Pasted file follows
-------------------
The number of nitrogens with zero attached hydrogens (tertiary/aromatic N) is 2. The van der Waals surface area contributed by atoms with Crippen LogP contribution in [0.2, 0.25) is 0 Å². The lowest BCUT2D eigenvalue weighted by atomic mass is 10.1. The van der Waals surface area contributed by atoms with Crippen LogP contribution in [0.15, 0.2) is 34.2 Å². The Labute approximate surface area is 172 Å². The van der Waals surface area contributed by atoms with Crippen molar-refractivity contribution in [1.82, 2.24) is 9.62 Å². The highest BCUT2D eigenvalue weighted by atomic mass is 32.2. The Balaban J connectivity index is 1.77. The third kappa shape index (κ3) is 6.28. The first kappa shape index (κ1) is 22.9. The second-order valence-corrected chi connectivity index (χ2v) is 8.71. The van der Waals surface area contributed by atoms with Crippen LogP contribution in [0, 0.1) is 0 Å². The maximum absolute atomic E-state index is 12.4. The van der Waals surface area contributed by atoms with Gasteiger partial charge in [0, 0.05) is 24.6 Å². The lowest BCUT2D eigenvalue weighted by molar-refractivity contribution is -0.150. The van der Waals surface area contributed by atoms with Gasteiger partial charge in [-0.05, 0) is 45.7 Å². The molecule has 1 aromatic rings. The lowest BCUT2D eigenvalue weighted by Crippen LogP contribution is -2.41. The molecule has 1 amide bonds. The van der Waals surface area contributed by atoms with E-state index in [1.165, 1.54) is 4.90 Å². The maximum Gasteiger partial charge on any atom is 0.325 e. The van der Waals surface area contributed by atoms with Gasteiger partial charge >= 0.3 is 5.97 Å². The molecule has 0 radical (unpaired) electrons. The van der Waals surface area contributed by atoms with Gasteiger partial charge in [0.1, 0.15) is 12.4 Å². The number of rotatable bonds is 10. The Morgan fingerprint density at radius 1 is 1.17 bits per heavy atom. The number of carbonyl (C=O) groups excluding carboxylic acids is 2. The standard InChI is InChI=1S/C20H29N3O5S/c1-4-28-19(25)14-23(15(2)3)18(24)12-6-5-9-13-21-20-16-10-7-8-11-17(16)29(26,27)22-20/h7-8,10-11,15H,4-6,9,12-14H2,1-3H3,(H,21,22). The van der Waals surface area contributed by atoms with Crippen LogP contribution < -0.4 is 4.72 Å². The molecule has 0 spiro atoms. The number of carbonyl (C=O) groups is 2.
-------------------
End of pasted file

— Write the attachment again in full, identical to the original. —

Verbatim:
The number of nitrogens with zero attached hydrogens (tertiary/aromatic N) is 2. The van der Waals surface area contributed by atoms with Crippen LogP contribution in [0.2, 0.25) is 0 Å². The lowest BCUT2D eigenvalue weighted by atomic mass is 10.1. The van der Waals surface area contributed by atoms with Crippen LogP contribution in [0.15, 0.2) is 34.2 Å². The Labute approximate surface area is 172 Å². The van der Waals surface area contributed by atoms with Crippen molar-refractivity contribution in [1.82, 2.24) is 9.62 Å². The highest BCUT2D eigenvalue weighted by atomic mass is 32.2. The Balaban J connectivity index is 1.77. The third kappa shape index (κ3) is 6.28. The first kappa shape index (κ1) is 22.9. The second-order valence-corrected chi connectivity index (χ2v) is 8.71. The van der Waals surface area contributed by atoms with Crippen LogP contribution in [0, 0.1) is 0 Å². The maximum absolute atomic E-state index is 12.4. The van der Waals surface area contributed by atoms with Gasteiger partial charge in [0, 0.05) is 24.6 Å². The lowest BCUT2D eigenvalue weighted by molar-refractivity contribution is -0.150. The van der Waals surface area contributed by atoms with Gasteiger partial charge in [-0.05, 0) is 45.7 Å². The molecule has 1 aromatic rings. The lowest BCUT2D eigenvalue weighted by Crippen LogP contribution is -2.41. The molecule has 1 amide bonds. The van der Waals surface area contributed by atoms with E-state index in [1.165, 1.54) is 4.90 Å². The maximum Gasteiger partial charge on any atom is 0.325 e. The van der Waals surface area contributed by atoms with Gasteiger partial charge >= 0.3 is 5.97 Å². The molecule has 0 radical (unpaired) electrons. The van der Waals surface area contributed by atoms with Gasteiger partial charge in [0.1, 0.15) is 12.4 Å². The number of rotatable bonds is 10. The Morgan fingerprint density at radius 1 is 1.17 bits per heavy atom. The number of carbonyl (C=O) groups excluding carboxylic acids is 2. The standard InChI is InChI=1S/C20H29N3O5S/c1-4-28-19(25)14-23(15(2)3)18(24)12-6-5-9-13-21-20-16-10-7-8-11-17(16)29(26,27)22-20/h7-8,10-11,15H,4-6,9,12-14H2,1-3H3,(H,21,22). The van der Waals surface area contributed by atoms with Crippen LogP contribution < -0.4 is 4.72 Å². The molecule has 0 spiro atoms. The number of carbonyl (C=O) groups is 2.